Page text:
Up to this point, the United States Census has asked respondents to fill in their racial/ethnic identity every 10 years. The categories used for 2010 include White, Black, Asia, Pacific Islander, American Indian, “Other Race” and several national identities grouped under the Hispanic/Latino ethnicity. White includes people with origins from the Middle East and from North Africa.
For the past several years,Arab-American activists have been advocating for a separate category for Arabs. The argument for such an expansion is relatively straightforward - substantial numbers of Arab-Americans do not identify as white and are not treated as white in American society, and including this category will allow for more accurate statistics to help deliver services to this group.
However, trouble has come up in defining this category. Arab-American activists wanted to use the most expansive version of Arab used by the Arab League and to allow for indigenous groups that might not want to identify as Arabs, such as Amazigh (also known as Berbers), Kurds, Chaldean Christians, etc. to be listed as “sub-national groups”. American representatives of these groups protested and what is currently being proposed by the census is now is a “Middle East or North Africa” classification.
Even so, there is still opposition, with Amazigh-American activists in particular resisting being grouped with the “Middle East”. Among other things, they claim that this is a politicized definition that is part of the historical oppression of Amazigh identity by Arabs. In this video of a May 2015 Census Forum on the issue, (full forum is here), Amazigh-American activists raise several objections, including that the definition groups North Africans with Middle Eastern groups that do not share similar experiences, that it cuts off Americans descended from indigenous Amazigh/Berber/Touareg groups from Mid-Central Africa who share more with North African than North Africans do with Middle Eastern groups, and that it won’t be accurate in counting the community since many Amazigh-Americans would reject the Middle East label. They argue instead for entirely separate categories for Middle East and North Africa.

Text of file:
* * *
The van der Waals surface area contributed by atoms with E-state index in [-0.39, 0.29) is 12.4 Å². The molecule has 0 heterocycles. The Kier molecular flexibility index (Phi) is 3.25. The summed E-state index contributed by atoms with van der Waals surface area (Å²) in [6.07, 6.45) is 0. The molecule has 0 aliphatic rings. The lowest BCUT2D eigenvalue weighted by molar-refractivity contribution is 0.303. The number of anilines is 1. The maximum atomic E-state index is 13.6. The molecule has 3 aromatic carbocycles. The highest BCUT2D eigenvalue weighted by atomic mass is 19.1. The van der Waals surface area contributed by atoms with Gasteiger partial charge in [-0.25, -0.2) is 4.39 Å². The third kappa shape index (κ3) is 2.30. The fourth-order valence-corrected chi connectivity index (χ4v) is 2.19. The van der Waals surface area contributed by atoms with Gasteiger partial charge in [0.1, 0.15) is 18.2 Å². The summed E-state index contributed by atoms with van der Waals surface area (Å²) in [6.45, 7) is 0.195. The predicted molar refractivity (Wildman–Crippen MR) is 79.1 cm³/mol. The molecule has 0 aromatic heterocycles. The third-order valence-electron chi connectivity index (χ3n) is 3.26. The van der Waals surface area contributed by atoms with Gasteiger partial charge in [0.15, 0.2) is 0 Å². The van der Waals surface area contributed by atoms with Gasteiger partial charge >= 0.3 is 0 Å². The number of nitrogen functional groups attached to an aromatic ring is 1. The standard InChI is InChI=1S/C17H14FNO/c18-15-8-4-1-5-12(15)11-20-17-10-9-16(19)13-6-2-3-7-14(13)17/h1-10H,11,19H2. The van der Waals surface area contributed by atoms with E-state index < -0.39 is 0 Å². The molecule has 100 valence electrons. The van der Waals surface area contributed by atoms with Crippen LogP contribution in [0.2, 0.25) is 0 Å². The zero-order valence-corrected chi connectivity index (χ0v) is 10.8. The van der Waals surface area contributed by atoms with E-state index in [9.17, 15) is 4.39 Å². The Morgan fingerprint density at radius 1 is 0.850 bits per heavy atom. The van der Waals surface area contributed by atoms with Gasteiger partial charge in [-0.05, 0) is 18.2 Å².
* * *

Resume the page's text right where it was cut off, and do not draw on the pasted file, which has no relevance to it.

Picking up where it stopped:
I happen to know Amazigh-American activists very well and personally agree with them that grouping North Africa and the Middle East in the Census is not helpful. In such a grouping, Arab-Americans would be the dominant force, and one of the characteristics of the Amazigh community in America is in fact a re-awakened sense of cultural identity that actively rejects being called Arab and having North African countries be called “Arab” countries. Grouping them with Arab-Americans to ultimately increase the clout of Arab-American groups doesn’t seem much more fair than grouping Arab-Americans under whites, and separate categories does seem like the simplest solution if we are to change the status quo.
On the other hand, the status quo isn’t so great either and more separate categories may cause problems for people of North African origins who do consider themselves Arab and/or Middle Eastern. Furthermore, there is the question of how granular the national Census should be. While inaccurate groupings should be rejected for statistical purposes if nothing else, will this lead to, for example, Mayan groups in the US demanding a category separate from Hispanic or Latino?
So the preliminary question I’d put up for debate is: Is there a better compromise category for measuring these groups that are, more and more, not identifying as white and not being treated as white?
Any errors in my description of the issue above are my own and I welcome correction.